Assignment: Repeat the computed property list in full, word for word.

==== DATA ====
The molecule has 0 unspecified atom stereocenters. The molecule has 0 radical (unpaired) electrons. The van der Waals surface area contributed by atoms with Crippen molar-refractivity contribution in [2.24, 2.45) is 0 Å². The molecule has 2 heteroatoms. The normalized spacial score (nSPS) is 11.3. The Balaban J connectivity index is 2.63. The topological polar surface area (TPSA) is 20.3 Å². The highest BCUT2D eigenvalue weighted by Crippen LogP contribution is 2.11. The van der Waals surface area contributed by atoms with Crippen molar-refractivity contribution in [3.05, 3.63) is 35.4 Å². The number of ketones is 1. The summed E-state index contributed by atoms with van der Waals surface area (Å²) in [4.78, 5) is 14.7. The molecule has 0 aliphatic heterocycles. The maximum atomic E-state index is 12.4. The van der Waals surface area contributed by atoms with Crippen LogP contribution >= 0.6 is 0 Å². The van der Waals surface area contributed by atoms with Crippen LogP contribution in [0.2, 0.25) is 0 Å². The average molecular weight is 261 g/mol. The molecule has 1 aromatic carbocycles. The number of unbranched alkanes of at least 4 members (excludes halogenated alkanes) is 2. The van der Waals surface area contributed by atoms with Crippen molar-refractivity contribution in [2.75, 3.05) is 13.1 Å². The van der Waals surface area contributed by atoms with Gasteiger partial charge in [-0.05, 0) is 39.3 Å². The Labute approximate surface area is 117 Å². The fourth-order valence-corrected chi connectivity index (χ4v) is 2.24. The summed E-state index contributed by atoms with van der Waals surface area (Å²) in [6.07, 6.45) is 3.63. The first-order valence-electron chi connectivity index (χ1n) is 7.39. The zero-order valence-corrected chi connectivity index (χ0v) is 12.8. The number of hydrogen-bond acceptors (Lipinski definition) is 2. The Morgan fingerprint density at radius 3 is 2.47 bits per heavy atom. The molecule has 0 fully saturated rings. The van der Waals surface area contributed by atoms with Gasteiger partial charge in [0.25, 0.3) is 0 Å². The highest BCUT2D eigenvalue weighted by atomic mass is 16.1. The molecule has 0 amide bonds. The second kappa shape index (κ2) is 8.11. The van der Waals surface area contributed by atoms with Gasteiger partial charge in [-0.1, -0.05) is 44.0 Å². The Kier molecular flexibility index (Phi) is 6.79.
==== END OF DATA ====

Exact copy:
The molecule has 0 unspecified atom stereocenters. The molecule has 0 radical (unpaired) electrons. The van der Waals surface area contributed by atoms with Crippen molar-refractivity contribution in [2.24, 2.45) is 0 Å². The molecule has 2 heteroatoms. The normalized spacial score (nSPS) is 11.3. The Balaban J connectivity index is 2.63. The topological polar surface area (TPSA) is 20.3 Å². The highest BCUT2D eigenvalue weighted by Crippen LogP contribution is 2.11. The van der Waals surface area contributed by atoms with Crippen molar-refractivity contribution in [3.05, 3.63) is 35.4 Å². The number of ketones is 1. The summed E-state index contributed by atoms with van der Waals surface area (Å²) in [4.78, 5) is 14.7. The molecule has 0 aliphatic heterocycles. The maximum atomic E-state index is 12.4. The van der Waals surface area contributed by atoms with Crippen LogP contribution >= 0.6 is 0 Å². The van der Waals surface area contributed by atoms with Crippen LogP contribution in [0.2, 0.25) is 0 Å². The average molecular weight is 261 g/mol. The molecule has 1 aromatic carbocycles. The number of unbranched alkanes of at least 4 members (excludes halogenated alkanes) is 2. The van der Waals surface area contributed by atoms with Crippen molar-refractivity contribution in [2.75, 3.05) is 13.1 Å². The van der Waals surface area contributed by atoms with Gasteiger partial charge in [-0.05, 0) is 39.3 Å². The Labute approximate surface area is 117 Å². The fourth-order valence-corrected chi connectivity index (χ4v) is 2.24. The summed E-state index contributed by atoms with van der Waals surface area (Å²) in [6.07, 6.45) is 3.63. The first-order valence-electron chi connectivity index (χ1n) is 7.39. The zero-order valence-corrected chi connectivity index (χ0v) is 12.8. The number of hydrogen-bond acceptors (Lipinski definition) is 2. The Morgan fingerprint density at radius 3 is 2.47 bits per heavy atom. The molecule has 0 fully saturated rings. The van der Waals surface area contributed by atoms with Gasteiger partial charge in [0.25, 0.3) is 0 Å². The highest BCUT2D eigenvalue weighted by atomic mass is 16.1. The molecule has 0 amide bonds. The second kappa shape index (κ2) is 8.11. The van der Waals surface area contributed by atoms with Gasteiger partial charge in [-0.1, -0.05) is 44.0 Å². The Kier molecular flexibility index (Phi) is 6.79.